Massachusetts is expected to announce new rules that will raise the bar on the definition of green energy.
NHPR’s Sam Evans-Brown reports that shift could cost NH electric producers millions of dollars.
Massachusetts is on track to pass new regulations aimed at cutting the amount of greenhouse gasses going into the atmosphere.
The focus is on power from biomass – basically, burning wood to make electricity.
Dwayne Breger of the Massachusetts Division of Energy Resources, says there are two good reasons to get the most out of every tree.
Breger: We have a limited resource of biomass material available to us through sustainable supplies, and we really want to reduce the carbon debt associated with the use of this biomass, we want to use the biomass in the most efficient way that we can.
The new rule will require biomass plants to burn at 40 percent efficiency or more.
That bar is too high for every substantial producer of wood-based power in New Hampshire.
The Public Service of New Hampshire plant in Portsmouth, Schiller Station, is the state’s largest.
Company spokesman, Mike Skelton, says what Massachusetts has in mind will make a difference.
Skelton: depending on what the final product is it’s certainly a possibility that Schiller would no longer qualify to sell RECs in Massachusetts, and MA has been one of our primary markets to date.
Those things Skelton mentioned – RECs – are worth around six to nine million dollars a year to PSNH.
In the energy world, a REC stands for Renewable Energy Credit.
It’s sort of a unit of green-ness that can be sold to power brokers to offset the dirtier energy they sell.
It’s complicated, but at the end of the day, this system says greener power is worth more to society, so let the market put money in the pockets of those who produce it.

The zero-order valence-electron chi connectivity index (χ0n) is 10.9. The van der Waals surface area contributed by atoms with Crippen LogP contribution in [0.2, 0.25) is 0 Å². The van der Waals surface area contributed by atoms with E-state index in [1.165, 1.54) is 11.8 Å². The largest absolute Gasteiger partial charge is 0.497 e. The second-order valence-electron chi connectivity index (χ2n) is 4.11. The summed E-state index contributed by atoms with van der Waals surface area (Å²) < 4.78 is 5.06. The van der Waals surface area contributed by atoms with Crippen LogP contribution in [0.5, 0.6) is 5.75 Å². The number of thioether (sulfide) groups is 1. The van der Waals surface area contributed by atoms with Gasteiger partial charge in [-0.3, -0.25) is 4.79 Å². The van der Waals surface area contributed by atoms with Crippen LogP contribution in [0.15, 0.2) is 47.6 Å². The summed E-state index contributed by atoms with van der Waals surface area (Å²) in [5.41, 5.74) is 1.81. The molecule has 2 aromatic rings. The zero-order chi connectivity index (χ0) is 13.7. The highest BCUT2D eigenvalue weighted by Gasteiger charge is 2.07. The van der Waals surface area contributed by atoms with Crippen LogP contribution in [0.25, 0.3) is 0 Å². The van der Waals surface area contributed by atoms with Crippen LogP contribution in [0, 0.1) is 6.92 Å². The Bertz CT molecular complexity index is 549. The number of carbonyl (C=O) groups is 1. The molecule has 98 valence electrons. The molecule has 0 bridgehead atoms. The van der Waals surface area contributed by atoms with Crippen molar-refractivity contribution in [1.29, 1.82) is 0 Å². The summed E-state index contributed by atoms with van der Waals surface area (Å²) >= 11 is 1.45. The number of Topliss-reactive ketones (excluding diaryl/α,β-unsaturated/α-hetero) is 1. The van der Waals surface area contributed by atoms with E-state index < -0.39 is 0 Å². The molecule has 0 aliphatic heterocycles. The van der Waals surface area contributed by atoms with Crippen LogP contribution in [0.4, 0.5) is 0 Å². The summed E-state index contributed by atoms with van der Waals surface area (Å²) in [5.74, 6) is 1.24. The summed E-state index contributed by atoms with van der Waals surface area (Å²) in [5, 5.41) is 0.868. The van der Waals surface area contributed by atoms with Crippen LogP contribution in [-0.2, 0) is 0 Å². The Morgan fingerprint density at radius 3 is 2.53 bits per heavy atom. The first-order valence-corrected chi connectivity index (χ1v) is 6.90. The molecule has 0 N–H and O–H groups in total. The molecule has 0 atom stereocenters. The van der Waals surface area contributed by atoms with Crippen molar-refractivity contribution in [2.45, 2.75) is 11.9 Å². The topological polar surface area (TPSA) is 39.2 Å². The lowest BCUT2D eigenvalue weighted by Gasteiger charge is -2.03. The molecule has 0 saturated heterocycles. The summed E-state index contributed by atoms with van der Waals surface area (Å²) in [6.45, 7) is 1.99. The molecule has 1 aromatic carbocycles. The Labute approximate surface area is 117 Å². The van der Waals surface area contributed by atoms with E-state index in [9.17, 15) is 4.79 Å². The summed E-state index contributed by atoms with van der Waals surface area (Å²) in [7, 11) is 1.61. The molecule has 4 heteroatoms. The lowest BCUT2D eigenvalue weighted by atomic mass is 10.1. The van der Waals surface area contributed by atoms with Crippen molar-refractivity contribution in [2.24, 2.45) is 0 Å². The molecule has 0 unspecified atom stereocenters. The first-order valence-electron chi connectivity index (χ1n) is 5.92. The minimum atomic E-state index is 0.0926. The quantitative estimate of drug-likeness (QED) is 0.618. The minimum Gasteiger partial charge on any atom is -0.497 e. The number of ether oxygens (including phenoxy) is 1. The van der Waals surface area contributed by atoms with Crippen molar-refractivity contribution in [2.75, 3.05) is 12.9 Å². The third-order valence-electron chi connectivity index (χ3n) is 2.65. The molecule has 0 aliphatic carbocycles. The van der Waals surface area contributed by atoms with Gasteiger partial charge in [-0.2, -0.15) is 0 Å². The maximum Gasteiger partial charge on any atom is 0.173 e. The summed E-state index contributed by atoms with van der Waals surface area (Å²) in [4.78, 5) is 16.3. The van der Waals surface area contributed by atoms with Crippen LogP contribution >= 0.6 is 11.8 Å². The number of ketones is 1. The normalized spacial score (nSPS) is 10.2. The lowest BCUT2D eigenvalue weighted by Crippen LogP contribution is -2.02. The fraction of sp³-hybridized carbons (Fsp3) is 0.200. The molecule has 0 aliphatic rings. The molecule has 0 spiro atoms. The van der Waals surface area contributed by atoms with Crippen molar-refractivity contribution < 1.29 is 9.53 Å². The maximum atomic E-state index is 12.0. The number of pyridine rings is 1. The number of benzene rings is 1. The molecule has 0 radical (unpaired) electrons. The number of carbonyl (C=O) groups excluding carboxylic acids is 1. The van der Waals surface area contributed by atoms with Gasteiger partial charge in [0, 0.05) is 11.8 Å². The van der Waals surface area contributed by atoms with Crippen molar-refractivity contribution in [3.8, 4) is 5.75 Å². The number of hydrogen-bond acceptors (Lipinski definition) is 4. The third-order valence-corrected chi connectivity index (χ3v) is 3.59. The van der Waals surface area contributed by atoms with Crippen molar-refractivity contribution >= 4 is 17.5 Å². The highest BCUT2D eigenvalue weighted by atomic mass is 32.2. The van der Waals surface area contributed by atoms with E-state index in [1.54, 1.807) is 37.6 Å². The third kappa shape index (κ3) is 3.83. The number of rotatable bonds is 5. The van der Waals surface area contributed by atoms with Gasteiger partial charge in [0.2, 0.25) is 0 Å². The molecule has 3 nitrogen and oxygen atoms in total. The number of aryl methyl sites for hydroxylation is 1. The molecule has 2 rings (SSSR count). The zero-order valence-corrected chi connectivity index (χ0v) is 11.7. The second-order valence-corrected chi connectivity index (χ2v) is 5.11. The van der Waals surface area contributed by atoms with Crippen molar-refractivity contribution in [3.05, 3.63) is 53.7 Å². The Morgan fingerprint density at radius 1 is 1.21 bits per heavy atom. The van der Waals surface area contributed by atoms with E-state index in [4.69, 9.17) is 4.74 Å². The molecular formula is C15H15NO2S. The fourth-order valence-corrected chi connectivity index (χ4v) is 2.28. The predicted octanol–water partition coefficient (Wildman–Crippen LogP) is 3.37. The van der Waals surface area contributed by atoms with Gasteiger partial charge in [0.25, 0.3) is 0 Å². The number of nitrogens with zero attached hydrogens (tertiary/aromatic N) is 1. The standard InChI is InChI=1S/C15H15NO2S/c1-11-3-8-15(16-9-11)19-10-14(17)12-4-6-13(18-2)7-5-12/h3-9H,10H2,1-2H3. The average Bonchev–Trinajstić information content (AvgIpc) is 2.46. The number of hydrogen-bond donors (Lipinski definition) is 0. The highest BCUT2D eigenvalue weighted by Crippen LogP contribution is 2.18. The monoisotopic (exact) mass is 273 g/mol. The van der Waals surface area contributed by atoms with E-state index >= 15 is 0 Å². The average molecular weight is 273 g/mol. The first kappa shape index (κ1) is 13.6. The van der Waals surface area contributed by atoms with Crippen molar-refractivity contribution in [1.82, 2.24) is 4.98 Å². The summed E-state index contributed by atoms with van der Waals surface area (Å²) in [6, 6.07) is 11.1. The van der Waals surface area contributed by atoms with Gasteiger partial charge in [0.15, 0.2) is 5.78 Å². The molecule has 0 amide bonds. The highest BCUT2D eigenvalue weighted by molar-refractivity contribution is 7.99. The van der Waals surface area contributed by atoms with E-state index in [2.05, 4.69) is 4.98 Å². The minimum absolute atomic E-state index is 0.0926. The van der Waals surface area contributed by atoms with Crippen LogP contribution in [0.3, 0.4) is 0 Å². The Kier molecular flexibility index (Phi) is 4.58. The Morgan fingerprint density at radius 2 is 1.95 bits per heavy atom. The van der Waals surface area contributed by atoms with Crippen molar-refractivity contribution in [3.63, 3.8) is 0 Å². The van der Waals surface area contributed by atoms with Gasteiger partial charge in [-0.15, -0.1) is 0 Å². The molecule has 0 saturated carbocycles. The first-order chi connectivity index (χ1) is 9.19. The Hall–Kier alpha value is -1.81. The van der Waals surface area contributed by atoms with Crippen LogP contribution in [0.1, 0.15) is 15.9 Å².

The Massachusetts shift means the wood-based power in New Hampshire won’t be green enough to go up for bid in the Bay State.
Eric Kingsley, an industry expert, says generators can still sell their RECs elsewhere but their value will fall.
Kingsley: How far could they potentially drop? With a flooded market it’s certainly in the realm of possibility that they could drop to near zero.
PSNH can absorb that kind of a loss.
But in Northern New Hampshire six smaller, older biomass plants are teetering on the financial brink.
Kingsley says the new rules would push them closer to the edge.
Kingsley: we’d expect those markets to become depressed, potentially to the point where it’s difficult to support ongoing operations.
Together, those plants employ a little over a hundred workers with a total estimated value of 45 million dollars a year to the New Hampshire economy.
One of the groups most directly affected are loggers.
Adam Sherman with the Biomass Energy Resource Council says these power plants buy otherwise worthless wood chips.
Sherman: The further loss of that market would be crippling to the harvesting sector, um, the loggers
Despite that dire prediction, the impact is unclear.
Wood chips represent a small slice of logger revenues.
In addition, the new policy in Massachusetts might not take full effect for a couple of years.
But people in the timber business are worried, and think that Massachusetts is about to put bad policy into place.
Charles Lavesque, a private forestry consultant, thinks that the Massachusetts rules are too much, too soon.
Levesque: So we’ve got existing plants, they’re existing… do you want to shut these down and try to find another way to generate electricity that comes from renewable sources? That’s a difficult thing. No-body wants to build anything. Look at the controversies around the wind-farms.
Dwayne Breger, from the Massachusetts DOER says that though the new standards might be painful in the short-run, they are the way of the future.
Breger: We don’t believe this is necessarily the end of Biomass it’s just going to be a redirecting of biomass projects into generally smaller, distributed Combined Heat and Power units.
The type of plant that Massachusetts would like to see have ways to use the waste heat that electrical generation produces.
They have begun to spring up around New England.
But these plants tend to be much smaller, and it will be some time before they match the demand for wood chips that exists today.
New Hampshire loggers could be caught between the pace of change that Massachusetts wants and the speed with which new plants come on line.
Final approval of the Massachusetts regulations is expected sometime this fall.
For NHPR News, I’m Sam Evans-Brown